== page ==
American Football - ‘Sillhouettes’

American Football - new image credit Atiba Jefferson - lo-res.jpg

Emo legends return in a sparkly and stately way.

American Football are definitely an acquired taste. When bringing this band up in conversation with a leyman, it might sound like you're selling them wrong. They're called American Football for fucks sake and they're pioneers of emo music?! Must sound like Jimmy Eat World right? Wrong. American Football don't concern themselves with labels and other bands. Their aim is to just make the most beautiful guitar music they can. If "emo" as the common people refer to it is as upbeat as it is emotional, American Football's aim is to make their fans cry, take them on a journey and demonstrate the subtleties of this much revered punk subgenre. They did it perfectly on their iconic debut, whilst following up with an astounding lack of pressure on their follow up which came seventeen years later. Now, a mere three years after, "American Football III" is on the horizon and this new single, ‘Sillhouettes’ is their first offering.

American Football aren't going to surprise you with fast tempos or anything like that. This is as familiar territory as we get, just on a slightly bigger scale. Atmospheric xylophone starts of the track in a sparkly way, whilst synth pads fill up the rest of the room. It's hard not to picture the house on the cover of their debut album when listening to this, but we're walking away from it rather than wallowing in it's unbearable stature. The song explodes into a sound that can only be described as American Football esque- mathy guitars spiralling within each other beautiful, refrained, halftime drum work with some phenomenal time signature defying flourishes. Classic emo melodies soften cryptic, heartbroken words- "what's the allure of inconsequential love?". Melodies and counter-melodies flit in and out of each other like a pack of unruly young doves, playfighting for that little bit more space. The atmosphere grows ever more uncomfortable with those synthpads subtly making their way chromatically up the scale to attempt to put the beautiful playing of the guitar off, but it soon reaches it's natural musical conclusion in such a satisfying ways. This is not a song of standout moments, big crescendo's and sing along choruses. What this song is is a confident and assured return from these kings of misery- providing atmospheric emo rock even better than their alma maters Death Cab for Cutie have managed in recent years.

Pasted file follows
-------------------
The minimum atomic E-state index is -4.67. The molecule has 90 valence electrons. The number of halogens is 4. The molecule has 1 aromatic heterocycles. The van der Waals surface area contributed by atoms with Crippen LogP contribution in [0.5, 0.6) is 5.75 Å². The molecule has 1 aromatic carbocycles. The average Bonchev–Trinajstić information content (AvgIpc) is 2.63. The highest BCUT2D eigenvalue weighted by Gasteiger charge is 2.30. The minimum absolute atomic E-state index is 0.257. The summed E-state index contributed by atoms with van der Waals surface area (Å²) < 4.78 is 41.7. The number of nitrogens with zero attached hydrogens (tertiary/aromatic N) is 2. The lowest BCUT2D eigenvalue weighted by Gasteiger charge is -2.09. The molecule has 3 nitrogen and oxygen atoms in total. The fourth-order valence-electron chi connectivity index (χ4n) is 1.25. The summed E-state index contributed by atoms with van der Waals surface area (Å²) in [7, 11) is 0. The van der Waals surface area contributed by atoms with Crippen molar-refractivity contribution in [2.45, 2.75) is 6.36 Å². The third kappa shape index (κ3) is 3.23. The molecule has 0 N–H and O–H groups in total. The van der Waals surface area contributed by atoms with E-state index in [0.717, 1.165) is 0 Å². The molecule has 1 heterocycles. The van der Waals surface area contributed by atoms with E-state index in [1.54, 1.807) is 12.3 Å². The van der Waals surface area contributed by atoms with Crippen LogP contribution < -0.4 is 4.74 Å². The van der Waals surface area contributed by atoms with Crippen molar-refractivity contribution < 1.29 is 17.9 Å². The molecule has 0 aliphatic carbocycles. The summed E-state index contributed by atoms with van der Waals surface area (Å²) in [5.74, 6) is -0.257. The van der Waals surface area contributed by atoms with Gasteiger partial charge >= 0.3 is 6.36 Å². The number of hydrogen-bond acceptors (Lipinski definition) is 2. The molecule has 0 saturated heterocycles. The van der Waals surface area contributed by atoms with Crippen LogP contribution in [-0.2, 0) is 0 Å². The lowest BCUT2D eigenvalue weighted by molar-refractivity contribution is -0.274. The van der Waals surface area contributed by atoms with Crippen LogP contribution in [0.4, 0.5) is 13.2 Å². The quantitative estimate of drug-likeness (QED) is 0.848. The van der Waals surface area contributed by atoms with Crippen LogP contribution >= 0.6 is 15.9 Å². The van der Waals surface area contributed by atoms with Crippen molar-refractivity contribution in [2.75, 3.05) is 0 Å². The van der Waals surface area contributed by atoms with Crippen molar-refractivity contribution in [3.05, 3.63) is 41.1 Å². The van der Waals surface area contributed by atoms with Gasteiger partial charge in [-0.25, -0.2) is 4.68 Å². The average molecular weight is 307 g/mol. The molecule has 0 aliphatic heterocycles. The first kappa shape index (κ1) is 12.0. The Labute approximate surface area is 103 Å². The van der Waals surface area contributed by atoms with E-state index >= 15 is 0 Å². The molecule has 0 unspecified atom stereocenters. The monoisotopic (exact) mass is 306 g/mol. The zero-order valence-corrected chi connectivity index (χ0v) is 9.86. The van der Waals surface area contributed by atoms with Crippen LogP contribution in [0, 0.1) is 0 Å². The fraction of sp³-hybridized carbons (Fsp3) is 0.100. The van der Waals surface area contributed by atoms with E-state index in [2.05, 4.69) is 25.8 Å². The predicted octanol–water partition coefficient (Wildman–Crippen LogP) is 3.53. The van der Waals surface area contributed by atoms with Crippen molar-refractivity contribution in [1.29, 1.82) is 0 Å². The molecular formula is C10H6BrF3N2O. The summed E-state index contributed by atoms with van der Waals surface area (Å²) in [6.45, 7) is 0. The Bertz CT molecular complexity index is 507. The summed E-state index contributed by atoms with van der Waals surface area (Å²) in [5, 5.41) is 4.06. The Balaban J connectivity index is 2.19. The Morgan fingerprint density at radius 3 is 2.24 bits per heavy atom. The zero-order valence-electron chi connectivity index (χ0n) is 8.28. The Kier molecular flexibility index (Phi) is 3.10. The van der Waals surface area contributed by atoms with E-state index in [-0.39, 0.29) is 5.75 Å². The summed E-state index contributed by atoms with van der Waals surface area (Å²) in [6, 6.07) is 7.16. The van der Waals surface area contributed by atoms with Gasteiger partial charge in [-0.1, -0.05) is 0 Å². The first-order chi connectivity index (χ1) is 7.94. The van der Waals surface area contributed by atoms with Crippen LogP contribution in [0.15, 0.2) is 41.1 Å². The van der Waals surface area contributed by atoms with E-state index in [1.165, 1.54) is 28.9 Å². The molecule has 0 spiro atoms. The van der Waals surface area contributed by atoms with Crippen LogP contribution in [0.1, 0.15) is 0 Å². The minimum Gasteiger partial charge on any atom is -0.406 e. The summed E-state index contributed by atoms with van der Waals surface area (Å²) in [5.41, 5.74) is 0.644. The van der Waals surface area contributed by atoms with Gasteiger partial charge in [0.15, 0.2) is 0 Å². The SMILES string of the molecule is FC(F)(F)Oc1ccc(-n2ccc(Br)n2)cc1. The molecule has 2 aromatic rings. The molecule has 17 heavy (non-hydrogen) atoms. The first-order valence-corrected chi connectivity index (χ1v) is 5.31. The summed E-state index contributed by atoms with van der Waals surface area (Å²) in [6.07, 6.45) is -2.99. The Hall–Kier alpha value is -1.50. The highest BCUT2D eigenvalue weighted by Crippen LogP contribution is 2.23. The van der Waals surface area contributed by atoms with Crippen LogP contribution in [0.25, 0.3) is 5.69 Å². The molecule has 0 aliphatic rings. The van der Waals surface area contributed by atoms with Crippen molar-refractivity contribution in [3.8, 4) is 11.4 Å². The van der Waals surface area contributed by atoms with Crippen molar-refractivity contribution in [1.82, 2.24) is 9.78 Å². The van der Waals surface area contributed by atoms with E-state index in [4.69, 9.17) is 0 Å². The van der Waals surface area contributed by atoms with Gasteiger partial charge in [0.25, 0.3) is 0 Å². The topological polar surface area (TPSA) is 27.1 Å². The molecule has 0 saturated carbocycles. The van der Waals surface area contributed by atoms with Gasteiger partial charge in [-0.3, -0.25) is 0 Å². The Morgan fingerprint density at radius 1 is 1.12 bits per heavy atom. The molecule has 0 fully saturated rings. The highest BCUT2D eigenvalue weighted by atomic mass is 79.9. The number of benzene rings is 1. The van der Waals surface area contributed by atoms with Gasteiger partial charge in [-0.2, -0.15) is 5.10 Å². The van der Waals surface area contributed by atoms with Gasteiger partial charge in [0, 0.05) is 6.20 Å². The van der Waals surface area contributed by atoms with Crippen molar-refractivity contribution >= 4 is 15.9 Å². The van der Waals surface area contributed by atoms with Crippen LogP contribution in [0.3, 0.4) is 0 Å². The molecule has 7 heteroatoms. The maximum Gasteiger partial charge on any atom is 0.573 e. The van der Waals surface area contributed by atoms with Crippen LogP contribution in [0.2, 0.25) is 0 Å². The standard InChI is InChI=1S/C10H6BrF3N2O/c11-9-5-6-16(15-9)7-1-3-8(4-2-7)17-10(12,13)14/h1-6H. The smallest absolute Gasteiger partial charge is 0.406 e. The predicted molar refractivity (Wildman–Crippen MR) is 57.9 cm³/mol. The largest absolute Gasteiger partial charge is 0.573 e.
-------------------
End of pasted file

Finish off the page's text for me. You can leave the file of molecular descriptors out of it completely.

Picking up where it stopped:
Words by James Kitchen